- Your solution
- Business model
- Underlying magic/technology
- Marketing and sales
- Projections and milestones
- Status and timeline
- Summary and call to action
Friday, January 05, 2007
I ordered a new Saab car thru their European Delivery Program, whereby at a tremendous discount, I was able to pick-up the car in Sweden, and along with my friend Kevin, explore parts of Sweden and Germany, especially the autobahn. As you can see from this and previous posts, it was an amazing experience.
The Ultimate Souvenir: pick your car up in Europe
Ferry from Sweden to Germany
Greetings from Hannover
Hannover to Wurzburg
From Wurzburg, we made a day trip to Rothenburg ob der Tauber, a walled city that hasn't changed much since the medieval period . It's existence today is based on tourism, so it is a bit of a tourist trap, but still memorable, especially via the Nightwatchman Tour - an hour tour of the city led by a person in the character of a watchman who guarded the city overnight. Also in Rothenburg, I enjoyed a schneeballen (local pastry in the shape of a softball) and Franconian wine.
The trip wrapped with a night in Schloss Colmberg (a castle hotel) and a frenetic trip up to Frankfurt to fly out. Bad traffic and imprecise Mapquest directions left me finishing the drop-off of the car at noon, while my flight was 1:20pm. I thought I had no chance to make it, but the efficiency of Lufthansa and the Frankfurt airport allowed me to make the flight with enough time to grab one last pretzel.
USAir managed to make my connection in Philadelphia back to Charlottesville a 22 hour endeavour (and for a while my car was beating me and my luggage home), but in spite of that, the trip was awesome. The car was (and is) excellent, the Saab experience was absolutely first class, and the touring was excellent, especially seeing the local Christmas festivities. I highly, highly recommend the car (Saab 9-3 convertible) and the European delivery experience even without the significant financial incentive. (The only negative was handing over my car for shipment!)
We put a total of 920 miles on the car over 5 days of driving, so you can imagine that the drives were enjoyable and the autobahn is FAST! I found out that my car is electronically limited to just above 135 miles per hour, as I tried to keep up with a VW Passat wagon doing at least 150.
I'm now 3 weeks and 2 days post-trip. Delivery is estimated at 5-7 weeks, and I can't wait. In the meantime, check out my car pictures here, and even more trip pictures here.
Marginal Revolution on college sports. If it were up to me, I'd demand that the athletic department contribute to the university's general fund a percentage of revenues (20%?) prior to expenses. This would effectively serve as a "license" payment for use of the University name in the unofficial minor leagues. This might also serve as compensation for diluting the University's brand (imagine what, for example the Rhett Bomar debacle did for Oklahoma (stop laughing!)), and the fact that athletics probably siphons some donors from the university, as the donors pursue better seats in a stadium instead of a better endowed English department. (Though athletics probably make the whol fundraising pie bigger.)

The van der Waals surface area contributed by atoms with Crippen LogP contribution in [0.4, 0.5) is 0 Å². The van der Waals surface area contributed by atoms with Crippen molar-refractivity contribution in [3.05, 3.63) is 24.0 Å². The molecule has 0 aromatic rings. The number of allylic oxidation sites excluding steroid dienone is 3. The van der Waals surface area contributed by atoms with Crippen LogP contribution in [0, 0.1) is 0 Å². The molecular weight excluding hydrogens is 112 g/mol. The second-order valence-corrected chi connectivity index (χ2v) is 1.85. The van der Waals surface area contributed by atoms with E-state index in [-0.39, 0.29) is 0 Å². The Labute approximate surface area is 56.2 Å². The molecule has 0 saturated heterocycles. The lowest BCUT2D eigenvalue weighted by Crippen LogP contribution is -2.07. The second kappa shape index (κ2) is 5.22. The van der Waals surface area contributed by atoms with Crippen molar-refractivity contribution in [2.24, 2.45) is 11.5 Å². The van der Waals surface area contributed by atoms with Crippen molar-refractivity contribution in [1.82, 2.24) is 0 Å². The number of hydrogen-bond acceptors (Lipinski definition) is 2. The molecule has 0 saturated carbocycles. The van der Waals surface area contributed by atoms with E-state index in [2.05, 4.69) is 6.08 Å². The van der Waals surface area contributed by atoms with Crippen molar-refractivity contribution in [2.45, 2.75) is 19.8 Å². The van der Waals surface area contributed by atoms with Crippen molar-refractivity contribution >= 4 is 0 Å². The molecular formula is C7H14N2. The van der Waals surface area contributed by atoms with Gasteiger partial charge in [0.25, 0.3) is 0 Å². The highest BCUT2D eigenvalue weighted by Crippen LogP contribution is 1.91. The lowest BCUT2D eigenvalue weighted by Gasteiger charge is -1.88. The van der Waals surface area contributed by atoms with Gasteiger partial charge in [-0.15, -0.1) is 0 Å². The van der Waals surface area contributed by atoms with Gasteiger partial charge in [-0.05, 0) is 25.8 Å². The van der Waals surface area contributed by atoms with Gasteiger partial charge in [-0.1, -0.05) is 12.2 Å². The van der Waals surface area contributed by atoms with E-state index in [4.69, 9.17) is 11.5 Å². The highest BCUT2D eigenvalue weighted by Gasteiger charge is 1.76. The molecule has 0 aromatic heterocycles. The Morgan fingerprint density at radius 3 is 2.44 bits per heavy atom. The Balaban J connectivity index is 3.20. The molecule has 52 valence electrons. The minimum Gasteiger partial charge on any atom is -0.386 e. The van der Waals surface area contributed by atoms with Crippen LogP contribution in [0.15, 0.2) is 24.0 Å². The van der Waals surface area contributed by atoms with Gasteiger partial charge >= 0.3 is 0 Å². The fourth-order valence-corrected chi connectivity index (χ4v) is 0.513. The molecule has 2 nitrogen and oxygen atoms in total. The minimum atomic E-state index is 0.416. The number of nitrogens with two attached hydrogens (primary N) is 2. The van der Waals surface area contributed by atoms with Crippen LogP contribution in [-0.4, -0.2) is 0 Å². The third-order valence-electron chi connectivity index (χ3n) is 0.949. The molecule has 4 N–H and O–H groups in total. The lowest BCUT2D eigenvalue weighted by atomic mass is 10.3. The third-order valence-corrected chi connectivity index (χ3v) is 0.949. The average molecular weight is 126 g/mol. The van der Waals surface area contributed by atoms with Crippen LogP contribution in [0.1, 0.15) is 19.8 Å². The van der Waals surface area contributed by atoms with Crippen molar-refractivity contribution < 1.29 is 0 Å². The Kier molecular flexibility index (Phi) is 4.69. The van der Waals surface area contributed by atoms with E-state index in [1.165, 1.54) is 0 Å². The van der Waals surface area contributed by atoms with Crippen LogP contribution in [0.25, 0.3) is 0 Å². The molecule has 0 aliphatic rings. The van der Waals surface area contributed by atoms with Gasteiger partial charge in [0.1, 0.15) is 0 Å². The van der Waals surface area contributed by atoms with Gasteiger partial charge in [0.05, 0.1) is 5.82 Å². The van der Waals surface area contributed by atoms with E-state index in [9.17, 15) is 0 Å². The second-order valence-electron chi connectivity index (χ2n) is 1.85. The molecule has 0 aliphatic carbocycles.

I'd also agree that if the accounting of athletic departments is likely to show little to no profit - why would any AD ever return more profit than necessary, if the excess instead could be spent on better coaches, facilities, or the like, adding one more reason to why the Universities should take something off the top of the athletic department.
Thursday, January 04, 2007
While this doesn't directly relate to the cell phone market ("questionable products?"), I think the essence is important: Apple wants to define markets - which it could do in the wifi-phone market - rather than follow in established markets (cell phones.)
Whether you agree or not, the linked Guardian article is well worth a read for insight into how Apple and Steve operate
Wednesday, January 03, 2007
The article above tells this story, and really piqued my interest in following a similar path.
Whenever I think about leaving the 'Rat Race' I always run into the little problem of not having enough $$$, even with modest tastes. Instead, I and plenty others are most likely to forcefully plow ahead in our jobs and lives hoping against actuarial certainty, to retire in a condition to support a robust, youthful, adventurous life (as opposed to playing bingo down at the Seniors Center.)
I, and I suppose others, would even make some sort of sacrifice to experience the no or light working high life earlier. As portrayed in this article, the sacrifice is put simply: live a few thousand miles from home (and friends) and speak a foreign language, which doesn't seem so tough, but my initial reaction is that it's daunting.
A larger point unintentionally made by the article is just how day to day life keeps us from seeing other opportunities in greener fields. Prior to reading the article, I thought most folks' idea of a big change in life is a move from say NYC to LA, but in this day and age, there's really nothing keeping us from moving to Argentina or Thailand. So maybe I'll be posting from Varna or Montevideo soon.
(Personally, though, I couldn't imagine moving someplace where baseball isn't played.)
It really helps to not think that the "wifiphone" is a direct competitor to existing cell solutions, much the same way that you would have said a few years ago that an iPod isn't just a cassette-less Walkman. Sure, a cell phone and wifi phone facilitate talking (and iPods and Walkmen both facilitate listening to music), but getting a layer deeper reveals greater differences than commonalities.
A likely wifiphone from Apple probably wouldn't aim to provide SMS capabilities, or perhaps even web access (at least for the first year or so), much like the early iPods didn't play videos. Apple products tend to be initially born to do one thing spectacularly well, rather than what you see from many other efforts suffering from complexity issues, 'feature bloat,' and the like. (Credit here goes to the Apple marketing team. Only superlative marketers can say to engineers "stop right there - we don't need to add that feature." (Weak marketers say "sure, put it in, I guess that the extra feature will grow the market potential in excess of the cost of integrating the extra feature."))